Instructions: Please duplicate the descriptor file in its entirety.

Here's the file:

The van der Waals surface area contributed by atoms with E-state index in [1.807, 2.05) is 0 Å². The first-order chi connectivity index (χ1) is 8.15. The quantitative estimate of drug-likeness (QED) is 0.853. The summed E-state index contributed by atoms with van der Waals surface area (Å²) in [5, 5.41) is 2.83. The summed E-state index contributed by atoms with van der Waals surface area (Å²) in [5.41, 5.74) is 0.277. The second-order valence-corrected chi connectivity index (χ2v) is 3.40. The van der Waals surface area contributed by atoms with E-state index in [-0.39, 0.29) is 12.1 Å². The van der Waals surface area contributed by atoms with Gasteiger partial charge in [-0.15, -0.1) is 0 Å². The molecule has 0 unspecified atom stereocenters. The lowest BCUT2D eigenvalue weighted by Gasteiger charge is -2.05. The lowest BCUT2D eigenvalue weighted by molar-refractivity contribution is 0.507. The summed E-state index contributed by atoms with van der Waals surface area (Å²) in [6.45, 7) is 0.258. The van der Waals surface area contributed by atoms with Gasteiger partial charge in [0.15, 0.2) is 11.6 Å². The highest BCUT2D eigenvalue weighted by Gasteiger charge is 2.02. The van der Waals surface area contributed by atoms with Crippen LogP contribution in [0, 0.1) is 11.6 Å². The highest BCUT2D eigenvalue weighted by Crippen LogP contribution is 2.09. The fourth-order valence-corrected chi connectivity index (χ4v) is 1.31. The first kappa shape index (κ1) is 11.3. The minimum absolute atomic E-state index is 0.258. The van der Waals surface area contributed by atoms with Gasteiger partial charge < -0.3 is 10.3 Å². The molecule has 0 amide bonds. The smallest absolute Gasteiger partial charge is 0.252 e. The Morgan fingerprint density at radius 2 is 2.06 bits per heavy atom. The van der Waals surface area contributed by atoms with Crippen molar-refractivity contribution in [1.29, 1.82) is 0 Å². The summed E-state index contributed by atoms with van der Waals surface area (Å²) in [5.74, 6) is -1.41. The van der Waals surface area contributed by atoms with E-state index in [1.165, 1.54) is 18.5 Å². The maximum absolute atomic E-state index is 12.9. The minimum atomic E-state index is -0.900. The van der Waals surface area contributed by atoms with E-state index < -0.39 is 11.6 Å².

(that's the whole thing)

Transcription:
The van der Waals surface area contributed by atoms with E-state index in [1.807, 2.05) is 0 Å². The first-order chi connectivity index (χ1) is 8.15. The quantitative estimate of drug-likeness (QED) is 0.853. The summed E-state index contributed by atoms with van der Waals surface area (Å²) in [5, 5.41) is 2.83. The summed E-state index contributed by atoms with van der Waals surface area (Å²) in [5.41, 5.74) is 0.277. The second-order valence-corrected chi connectivity index (χ2v) is 3.40. The van der Waals surface area contributed by atoms with E-state index in [-0.39, 0.29) is 12.1 Å². The van der Waals surface area contributed by atoms with Gasteiger partial charge in [-0.15, -0.1) is 0 Å². The molecule has 0 unspecified atom stereocenters. The lowest BCUT2D eigenvalue weighted by Gasteiger charge is -2.05. The lowest BCUT2D eigenvalue weighted by molar-refractivity contribution is 0.507. The summed E-state index contributed by atoms with van der Waals surface area (Å²) in [6.45, 7) is 0.258. The van der Waals surface area contributed by atoms with Gasteiger partial charge in [0.15, 0.2) is 11.6 Å². The highest BCUT2D eigenvalue weighted by Gasteiger charge is 2.02. The van der Waals surface area contributed by atoms with Crippen LogP contribution in [0, 0.1) is 11.6 Å². The highest BCUT2D eigenvalue weighted by Crippen LogP contribution is 2.09. The fourth-order valence-corrected chi connectivity index (χ4v) is 1.31. The first kappa shape index (κ1) is 11.3. The minimum absolute atomic E-state index is 0.258. The van der Waals surface area contributed by atoms with Gasteiger partial charge < -0.3 is 10.3 Å². The molecule has 0 amide bonds. The smallest absolute Gasteiger partial charge is 0.252 e. The Morgan fingerprint density at radius 2 is 2.06 bits per heavy atom. The van der Waals surface area contributed by atoms with Crippen molar-refractivity contribution in [1.29, 1.82) is 0 Å². The summed E-state index contributed by atoms with van der Waals surface area (Å²) in [5.74, 6) is -1.41. The van der Waals surface area contributed by atoms with E-state index in [1.165, 1.54) is 18.5 Å². The maximum absolute atomic E-state index is 12.9. The minimum atomic E-state index is -0.900. The van der Waals surface area contributed by atoms with E-state index < -0.39 is 11.6 Å².